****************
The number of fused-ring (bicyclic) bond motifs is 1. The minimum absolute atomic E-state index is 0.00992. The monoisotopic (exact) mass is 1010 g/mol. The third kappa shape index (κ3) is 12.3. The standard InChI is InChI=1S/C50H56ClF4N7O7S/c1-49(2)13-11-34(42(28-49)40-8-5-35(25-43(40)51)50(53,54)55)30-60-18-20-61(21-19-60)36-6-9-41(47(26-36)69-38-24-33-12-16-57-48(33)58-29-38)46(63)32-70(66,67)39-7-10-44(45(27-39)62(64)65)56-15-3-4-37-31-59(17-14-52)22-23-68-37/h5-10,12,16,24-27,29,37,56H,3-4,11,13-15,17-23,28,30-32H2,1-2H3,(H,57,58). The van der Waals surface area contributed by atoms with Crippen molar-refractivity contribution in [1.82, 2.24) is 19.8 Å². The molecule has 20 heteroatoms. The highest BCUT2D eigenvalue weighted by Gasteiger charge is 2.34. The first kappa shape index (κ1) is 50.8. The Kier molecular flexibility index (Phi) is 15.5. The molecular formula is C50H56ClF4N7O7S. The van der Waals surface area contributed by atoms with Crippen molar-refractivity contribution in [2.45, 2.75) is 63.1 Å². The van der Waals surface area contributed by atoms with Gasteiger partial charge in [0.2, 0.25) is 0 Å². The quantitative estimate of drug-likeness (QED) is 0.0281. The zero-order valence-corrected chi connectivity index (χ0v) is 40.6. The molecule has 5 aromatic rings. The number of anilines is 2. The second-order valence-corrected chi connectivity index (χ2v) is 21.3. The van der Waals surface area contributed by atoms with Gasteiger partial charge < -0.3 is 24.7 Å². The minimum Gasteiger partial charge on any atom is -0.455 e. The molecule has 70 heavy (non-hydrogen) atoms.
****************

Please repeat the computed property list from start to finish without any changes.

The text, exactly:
The number of fused-ring (bicyclic) bond motifs is 1. The minimum absolute atomic E-state index is 0.00992. The monoisotopic (exact) mass is 1010 g/mol. The third kappa shape index (κ3) is 12.3. The standard InChI is InChI=1S/C50H56ClF4N7O7S/c1-49(2)13-11-34(42(28-49)40-8-5-35(25-43(40)51)50(53,54)55)30-60-18-20-61(21-19-60)36-6-9-41(47(26-36)69-38-24-33-12-16-57-48(33)58-29-38)46(63)32-70(66,67)39-7-10-44(45(27-39)62(64)65)56-15-3-4-37-31-59(17-14-52)22-23-68-37/h5-10,12,16,24-27,29,37,56H,3-4,11,13-15,17-23,28,30-32H2,1-2H3,(H,57,58). The van der Waals surface area contributed by atoms with Crippen molar-refractivity contribution in [1.82, 2.24) is 19.8 Å². The molecule has 20 heteroatoms. The highest BCUT2D eigenvalue weighted by Gasteiger charge is 2.34. The first kappa shape index (κ1) is 50.8. The Kier molecular flexibility index (Phi) is 15.5. The molecular formula is C50H56ClF4N7O7S. The van der Waals surface area contributed by atoms with Crippen molar-refractivity contribution in [2.45, 2.75) is 63.1 Å². The van der Waals surface area contributed by atoms with Gasteiger partial charge in [0.2, 0.25) is 0 Å². The quantitative estimate of drug-likeness (QED) is 0.0281. The zero-order valence-corrected chi connectivity index (χ0v) is 40.6. The molecule has 5 aromatic rings. The number of anilines is 2. The second-order valence-corrected chi connectivity index (χ2v) is 21.3. The van der Waals surface area contributed by atoms with Gasteiger partial charge < -0.3 is 24.7 Å². The minimum Gasteiger partial charge on any atom is -0.455 e. The molecule has 70 heavy (non-hydrogen) atoms.